VEGF promotes cartilage angiogenesis by phospho-ERK1/2 activation of Dll4 signaling in temporomandibular joint osteoarthritis caused by chronic sleep disturbance in Wistar rats
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Yabing Dong1,2,*, Gaoyi Wu3,*, Ting Zhu1,2,*, Hongyu Chen1,2, Yong Zhu1,2, Guoxiong Zhu3, Fabin Han4, Huaqiang Zhao1
1School of Stomatology, Shandong University, Wen Hua Xi Lu, Jinan City 250012, Shandong Province, China
2Shandong Provincial Key Laboratory of Oral Tissue Regeneration, Wen Hua Xi Lu, Jinan City 250012, Shandong Province, China
3Department of Stomatology, Jinan Military General Hospital, Shi Fan Lu, Jinan City 250031, Shandong Province, China
4Center for Stem Cells and Regenerative Medicine, The Affiliated Liaocheng Hospital, Taishan Medical University, 252000, Shandong Province, China
*These authors contributed equally to this work
Huaqiang Zhao, email: email@example.com
Keywords: chronic sleep disturbance, angiogenesis, TMJ-OA, VEGF
Received: November 22, 2016 Accepted: January 18, 2017 Published: January 28, 2017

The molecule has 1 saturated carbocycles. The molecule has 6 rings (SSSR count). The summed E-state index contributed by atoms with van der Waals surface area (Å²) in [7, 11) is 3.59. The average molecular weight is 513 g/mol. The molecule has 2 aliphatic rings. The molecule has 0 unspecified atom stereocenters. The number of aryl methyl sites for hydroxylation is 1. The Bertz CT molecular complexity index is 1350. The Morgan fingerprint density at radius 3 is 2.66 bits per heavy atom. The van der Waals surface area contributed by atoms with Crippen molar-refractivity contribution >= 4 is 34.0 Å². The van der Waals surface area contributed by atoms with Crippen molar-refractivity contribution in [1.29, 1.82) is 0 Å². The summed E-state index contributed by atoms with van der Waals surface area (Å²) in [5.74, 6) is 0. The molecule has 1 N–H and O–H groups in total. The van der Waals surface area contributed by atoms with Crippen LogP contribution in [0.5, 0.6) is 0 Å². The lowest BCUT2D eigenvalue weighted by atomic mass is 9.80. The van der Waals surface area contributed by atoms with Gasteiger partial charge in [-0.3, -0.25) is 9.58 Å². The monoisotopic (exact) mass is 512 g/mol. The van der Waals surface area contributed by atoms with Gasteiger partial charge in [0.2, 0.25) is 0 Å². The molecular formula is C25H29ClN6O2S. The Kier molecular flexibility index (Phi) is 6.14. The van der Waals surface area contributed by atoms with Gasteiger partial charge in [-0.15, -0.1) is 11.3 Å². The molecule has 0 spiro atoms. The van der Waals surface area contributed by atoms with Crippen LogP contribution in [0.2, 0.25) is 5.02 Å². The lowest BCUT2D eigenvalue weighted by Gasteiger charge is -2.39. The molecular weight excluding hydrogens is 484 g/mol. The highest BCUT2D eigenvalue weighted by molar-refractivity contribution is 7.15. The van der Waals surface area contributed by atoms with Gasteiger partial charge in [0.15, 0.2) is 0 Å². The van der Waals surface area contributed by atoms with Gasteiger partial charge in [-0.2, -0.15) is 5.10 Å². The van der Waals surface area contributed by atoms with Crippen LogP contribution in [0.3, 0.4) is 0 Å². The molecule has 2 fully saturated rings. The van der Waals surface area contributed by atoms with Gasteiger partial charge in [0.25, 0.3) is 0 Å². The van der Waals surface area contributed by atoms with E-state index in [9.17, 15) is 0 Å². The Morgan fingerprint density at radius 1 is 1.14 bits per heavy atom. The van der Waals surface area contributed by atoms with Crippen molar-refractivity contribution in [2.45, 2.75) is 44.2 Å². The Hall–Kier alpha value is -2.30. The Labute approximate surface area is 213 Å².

Chronic sleep disturbance (CSD) has been linked to the development of temporomandibular joint osteoarthritis (TMJ-OA). While the pathogenesis of TMJ-OA is unclear, recent studies indicate that osteochondral angiogenesis is important. We developed a rat model of CSD induced TMJ-OA to investigate the changes caused by sleep disturbance and to correlate them with vascular invasion in the TMJ. We found pathological alterations and an increased microvessel density in the rat TMJ following CSD. VEGF, Dll4 and p-ERK1/2, the expression of angiogenic factors, were highly expressed in the rat mandibular condylar cartilage and their expression increased with CSD. Furthermore, we show that VEGF-induce activation of ERK1/2, which in turn, increases Dll4 expression. Together, our results suggest that CSD can cause OA-like pathological alterations in the rat TMJ by increasing angiogenesis.
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